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Eastbourne ratings
Quality on a good day: 1.0
Consistency of Surf: 2.0
Difficulty Level: 1.0

Overall: 2.0

See all 18 ratings

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Surf Report Feed

Eastbourne Swell Statistics, Winter: All Swell – Any Wind

The graph shows the combination of swells directed at Eastbourne through an average northern hemisphere winter and is based upon 6930 NWW3 model predictions since 2006 (values every 3 hours). The wave model does not forecast surf and wind right at the coast so we have chosen the optimum grid node based on what we know about Eastbourne, and at Eastbourne the best grid node is 33 km away (21 miles).

The rose diagram illustrates the distribution of swell directions and swell sizes, while the graph at the bottom shows the same thing but without direction information. Five colours represent increasing wave sizes. Very small swells of less than 0.5m (1.5 feet) high are shown in blue. These happened only 45% of the time. Green and yellow represent increasing swell sizes and red shows the biggest swells, greater than >3m (>10ft). In each graph, the area of any colour is proportional to how commonly that size swell was forecast.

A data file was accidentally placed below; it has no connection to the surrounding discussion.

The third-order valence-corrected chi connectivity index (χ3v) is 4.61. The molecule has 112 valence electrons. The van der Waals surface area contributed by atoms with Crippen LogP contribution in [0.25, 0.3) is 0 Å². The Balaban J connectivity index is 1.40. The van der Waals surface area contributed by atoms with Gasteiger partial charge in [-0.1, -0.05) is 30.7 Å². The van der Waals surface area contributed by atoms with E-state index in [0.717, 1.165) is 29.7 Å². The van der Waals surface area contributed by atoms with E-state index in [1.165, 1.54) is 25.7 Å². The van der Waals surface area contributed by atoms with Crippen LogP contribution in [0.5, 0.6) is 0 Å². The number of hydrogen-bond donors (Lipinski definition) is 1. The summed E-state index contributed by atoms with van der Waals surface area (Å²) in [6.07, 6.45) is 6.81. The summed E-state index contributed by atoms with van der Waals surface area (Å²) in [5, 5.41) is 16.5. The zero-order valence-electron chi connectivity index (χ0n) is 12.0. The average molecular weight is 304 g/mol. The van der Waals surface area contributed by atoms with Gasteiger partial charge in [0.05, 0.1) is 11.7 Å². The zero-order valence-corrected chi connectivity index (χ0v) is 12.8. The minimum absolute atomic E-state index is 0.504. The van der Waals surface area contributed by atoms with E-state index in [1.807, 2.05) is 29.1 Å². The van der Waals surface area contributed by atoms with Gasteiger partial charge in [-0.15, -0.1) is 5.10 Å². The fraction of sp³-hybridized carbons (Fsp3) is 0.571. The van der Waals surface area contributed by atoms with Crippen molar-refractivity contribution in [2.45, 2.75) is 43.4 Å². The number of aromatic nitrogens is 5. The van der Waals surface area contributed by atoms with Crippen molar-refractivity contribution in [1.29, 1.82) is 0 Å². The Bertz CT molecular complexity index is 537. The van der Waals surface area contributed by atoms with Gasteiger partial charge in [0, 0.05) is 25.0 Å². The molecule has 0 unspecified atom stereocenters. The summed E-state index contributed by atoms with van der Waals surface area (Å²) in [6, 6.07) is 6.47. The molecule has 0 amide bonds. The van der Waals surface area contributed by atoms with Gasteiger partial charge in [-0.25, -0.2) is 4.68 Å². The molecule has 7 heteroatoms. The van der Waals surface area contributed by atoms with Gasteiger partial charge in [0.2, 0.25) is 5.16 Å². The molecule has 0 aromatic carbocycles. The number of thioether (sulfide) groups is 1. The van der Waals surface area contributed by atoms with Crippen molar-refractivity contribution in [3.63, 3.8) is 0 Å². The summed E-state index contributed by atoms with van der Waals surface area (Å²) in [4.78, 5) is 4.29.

The diagram implies that the dominant swell direction, shown by the largest spokes, was SW, whereas the the prevailing wind blows from the WSW. Because the wave model grid is offshore, sometimes a strong offshore wind blows largest waves away from Eastbourne and away from the coast. We lump these in with the no surf category of the bar chart. To avoid confusion we don't show these in the rose diagram. Because wind determines whether or not waves are good for surfing at Eastbourne, you can view an alternative image that shows only the swells that were predicted to coincide with glassy or offshore wind conditions. In a typical northern hemisphere winter, swells large enough to cause clean enough to surf waves at Eastbourne run for about 25% of the time.

IMPORTANT: Beta version feature! Swell heights are open water values from NWW3. There is no attempt to model near-shore effects. Coastal wave heights will generally be less, especially if the break does not have unobstructed exposure to the open ocean.